New Jersey Devils Close Out First Season With World’s Largest Centerhung Videoboard at Prudential Center
The team looks ahead to Year 2 of enhanced fan experience, streamlined content creation
Just before taking the ice for the 2017-18 season — which they capped with their first playoff appearance since 2012 — the New Jersey Devils surprised fans by unveiling the largest centerhung videoboard in the world.
Clocking in at well over 88,000 lb. and stretching nearly four stories tall, the new videoboard gives the Devils plenty of real estate to entertain fans on game days at Prudential Center.
“Here at Prudential Center, we are constantly looking for new ways to enhance our in-game fan experience,” says Ben Broder, director, game presentation and event production, New Jersey Devils and Prudential Center.
Prior to installing the new videoboard, the team had looked to videoboard trends across the league and decided that the existing board no longer measured up. A change needed to be made.
“We asked ourselves, ‘Are we really giving our fans a first-class experience with the current centerhung?'” Broder says. “With the technological advances that have happened in the industry, we recognized that there was room to evolve and advance our capabilities.”
A Videoboard Fit for The Rock
The Devils partnered with Trans-Lux to design the record-breaking centerhung, always keeping the fan experience front of mind. Early drawings had displays stretching blue line to blue line with smaller displays facing the end zones. However, the team decided to go forward with a design that featured four equal-size main video screens measuring approximately 49 ft. wide x 27 ft. high.
“We looked for a way to make all four of these sides equal to really enhance the fan experience,” explains Broder. “Additionally, the new board helped to streamline the content-creation side. Before, we would have needed to take extra steps in our design process; now we can easily transfer what we want to all screens with a push of a button.”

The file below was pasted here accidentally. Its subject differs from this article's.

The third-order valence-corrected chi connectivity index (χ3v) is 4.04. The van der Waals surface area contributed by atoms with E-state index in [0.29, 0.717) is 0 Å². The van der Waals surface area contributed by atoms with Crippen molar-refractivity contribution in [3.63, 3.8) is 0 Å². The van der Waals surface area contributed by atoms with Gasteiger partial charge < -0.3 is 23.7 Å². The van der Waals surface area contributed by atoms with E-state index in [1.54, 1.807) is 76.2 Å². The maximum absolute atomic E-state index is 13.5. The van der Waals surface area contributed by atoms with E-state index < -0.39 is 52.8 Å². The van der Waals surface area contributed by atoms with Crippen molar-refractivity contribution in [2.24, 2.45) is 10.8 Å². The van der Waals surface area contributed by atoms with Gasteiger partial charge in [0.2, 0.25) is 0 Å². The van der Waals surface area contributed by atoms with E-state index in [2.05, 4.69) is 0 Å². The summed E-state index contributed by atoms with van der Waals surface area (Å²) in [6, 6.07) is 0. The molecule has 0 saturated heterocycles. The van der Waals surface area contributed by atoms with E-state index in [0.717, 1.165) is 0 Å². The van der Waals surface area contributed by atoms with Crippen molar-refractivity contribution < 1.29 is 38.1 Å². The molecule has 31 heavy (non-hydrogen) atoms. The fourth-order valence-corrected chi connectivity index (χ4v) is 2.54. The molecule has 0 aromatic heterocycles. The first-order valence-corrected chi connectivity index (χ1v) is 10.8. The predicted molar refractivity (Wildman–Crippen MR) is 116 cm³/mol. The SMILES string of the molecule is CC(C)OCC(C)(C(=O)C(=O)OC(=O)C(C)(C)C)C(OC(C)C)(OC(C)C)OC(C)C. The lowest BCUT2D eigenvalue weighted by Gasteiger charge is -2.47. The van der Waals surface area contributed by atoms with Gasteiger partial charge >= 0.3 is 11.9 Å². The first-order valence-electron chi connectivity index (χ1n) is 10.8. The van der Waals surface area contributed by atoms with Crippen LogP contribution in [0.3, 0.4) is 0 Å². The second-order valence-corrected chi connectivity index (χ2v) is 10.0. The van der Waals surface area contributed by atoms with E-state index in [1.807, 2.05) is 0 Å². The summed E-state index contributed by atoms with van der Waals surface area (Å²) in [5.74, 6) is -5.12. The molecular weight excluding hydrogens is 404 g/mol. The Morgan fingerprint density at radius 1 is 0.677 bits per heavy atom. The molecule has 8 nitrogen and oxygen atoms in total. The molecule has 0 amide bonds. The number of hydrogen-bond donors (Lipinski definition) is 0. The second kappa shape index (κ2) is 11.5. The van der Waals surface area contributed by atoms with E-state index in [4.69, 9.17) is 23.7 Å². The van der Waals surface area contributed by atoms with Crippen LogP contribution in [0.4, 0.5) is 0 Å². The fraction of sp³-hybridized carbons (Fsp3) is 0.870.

In total, the centerhung structure contains 20 individual displays, including four HD displays in the inside of the structure for fans seated in the first few rows. The Devils also added LED ribbon boards and new digital signage throughout Prudential Center.
Inside the Control Room
Although the centerhung videoboard was unveiled just prior to the 2017-18 season, upgrades to Prudential Center’s video-control room have been ongoing for several years. In 2014, the Devils upped their graphics capabilities with Ross Video XPression and added pregame projection from Quince Imaging; the following season, the team added EVS XT3 servers for replay.
During this past offseason, as the centerhung videoboard was being installed, the team added an EVS DYVI switcher. Built on IP technology, the switcher enables the team to create content for numerous displays and customize their show using graphics tools from Ross Video and ChyronHego. Furthermore, says Broder, the flexibility of the switcher will allow the team to continue to make control-room improvements in the future.
A Fan-First Commitment to Game Day
With one year in the books for the new centerhung videoboard (the Devils’ playoff run ended in late April), Broder notes that there was a definite uptick in fan energy and engagement during home games. He’s already anticipating how his team can improve upon that first year and truly tap into what the board — and new control-room gear — can do.
“This year,” he says, “it was great: the visuals were improved, they were a lot larger, you could see them a lot clearer, and you could see some of the functionality between the transitions. Now we’ll be able to [run all the displays] in sync and show how they all really can play and deliver a show in unison. That’s going to be the next level of engagement and way to excite our fans when they’re here in the building.”
To build their show, the Devils rely on eight camera feeds — five network, two wireless fan cams, and one locked-off fan cam on the camera deck — and plan to continue creating an in-game experience that is fan-first, is both fun and surprising, is clever and culturally relevant, and empowers everyone in attendance to actively participate.
“We only got to dip a toe into the ocean of capabilities [last season] ,” says Broder. “Now, with this offseason, we’re going to be able to plunge in head first and really elevate our in-game entertainment. It’s very exciting for us and the entire organization.”